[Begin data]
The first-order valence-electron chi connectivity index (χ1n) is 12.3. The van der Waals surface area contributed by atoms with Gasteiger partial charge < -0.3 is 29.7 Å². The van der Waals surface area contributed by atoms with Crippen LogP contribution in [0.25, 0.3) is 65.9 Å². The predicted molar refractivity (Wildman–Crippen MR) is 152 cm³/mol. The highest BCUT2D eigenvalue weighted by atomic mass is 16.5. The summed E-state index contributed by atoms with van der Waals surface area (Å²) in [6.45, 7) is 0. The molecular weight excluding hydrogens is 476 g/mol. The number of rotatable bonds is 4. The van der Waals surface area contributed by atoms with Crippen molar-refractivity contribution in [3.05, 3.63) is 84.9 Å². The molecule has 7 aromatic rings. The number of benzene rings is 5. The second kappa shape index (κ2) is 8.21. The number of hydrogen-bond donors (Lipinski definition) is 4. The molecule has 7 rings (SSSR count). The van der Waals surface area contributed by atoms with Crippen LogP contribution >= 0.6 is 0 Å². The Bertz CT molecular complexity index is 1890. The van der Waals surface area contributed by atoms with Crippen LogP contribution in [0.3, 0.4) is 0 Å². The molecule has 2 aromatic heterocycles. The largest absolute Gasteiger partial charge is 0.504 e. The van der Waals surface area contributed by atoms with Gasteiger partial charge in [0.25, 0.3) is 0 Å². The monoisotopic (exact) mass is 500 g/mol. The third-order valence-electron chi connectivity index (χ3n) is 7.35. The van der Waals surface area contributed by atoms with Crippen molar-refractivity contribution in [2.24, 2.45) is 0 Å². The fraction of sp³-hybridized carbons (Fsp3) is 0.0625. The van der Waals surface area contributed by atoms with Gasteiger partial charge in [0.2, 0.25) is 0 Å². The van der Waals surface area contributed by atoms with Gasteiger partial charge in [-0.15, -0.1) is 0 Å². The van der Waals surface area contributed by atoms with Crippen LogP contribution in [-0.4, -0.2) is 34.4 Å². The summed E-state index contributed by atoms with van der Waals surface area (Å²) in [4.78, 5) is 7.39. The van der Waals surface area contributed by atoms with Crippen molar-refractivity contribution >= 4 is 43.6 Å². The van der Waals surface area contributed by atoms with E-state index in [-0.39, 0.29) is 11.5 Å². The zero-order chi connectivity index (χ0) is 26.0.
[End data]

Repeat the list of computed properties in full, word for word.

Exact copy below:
The first-order valence-electron chi connectivity index (χ1n) is 12.3. The van der Waals surface area contributed by atoms with Gasteiger partial charge < -0.3 is 29.7 Å². The van der Waals surface area contributed by atoms with Crippen LogP contribution in [0.25, 0.3) is 65.9 Å². The predicted molar refractivity (Wildman–Crippen MR) is 152 cm³/mol. The highest BCUT2D eigenvalue weighted by atomic mass is 16.5. The summed E-state index contributed by atoms with van der Waals surface area (Å²) in [6.45, 7) is 0. The molecular weight excluding hydrogens is 476 g/mol. The number of rotatable bonds is 4. The van der Waals surface area contributed by atoms with Crippen molar-refractivity contribution in [3.05, 3.63) is 84.9 Å². The molecule has 7 aromatic rings. The number of benzene rings is 5. The second kappa shape index (κ2) is 8.21. The number of hydrogen-bond donors (Lipinski definition) is 4. The molecule has 7 rings (SSSR count). The van der Waals surface area contributed by atoms with Crippen LogP contribution >= 0.6 is 0 Å². The Bertz CT molecular complexity index is 1890. The van der Waals surface area contributed by atoms with Crippen LogP contribution in [0.3, 0.4) is 0 Å². The molecule has 2 aromatic heterocycles. The largest absolute Gasteiger partial charge is 0.504 e. The van der Waals surface area contributed by atoms with Gasteiger partial charge in [0.25, 0.3) is 0 Å². The monoisotopic (exact) mass is 500 g/mol. The third-order valence-electron chi connectivity index (χ3n) is 7.35. The van der Waals surface area contributed by atoms with Crippen molar-refractivity contribution in [2.24, 2.45) is 0 Å². The fraction of sp³-hybridized carbons (Fsp3) is 0.0625. The van der Waals surface area contributed by atoms with Gasteiger partial charge in [0.2, 0.25) is 0 Å². The van der Waals surface area contributed by atoms with Gasteiger partial charge in [-0.15, -0.1) is 0 Å². The van der Waals surface area contributed by atoms with Crippen LogP contribution in [-0.4, -0.2) is 34.4 Å². The summed E-state index contributed by atoms with van der Waals surface area (Å²) in [4.78, 5) is 7.39. The van der Waals surface area contributed by atoms with Crippen molar-refractivity contribution >= 4 is 43.6 Å². The van der Waals surface area contributed by atoms with E-state index in [-0.39, 0.29) is 11.5 Å². The zero-order chi connectivity index (χ0) is 26.0.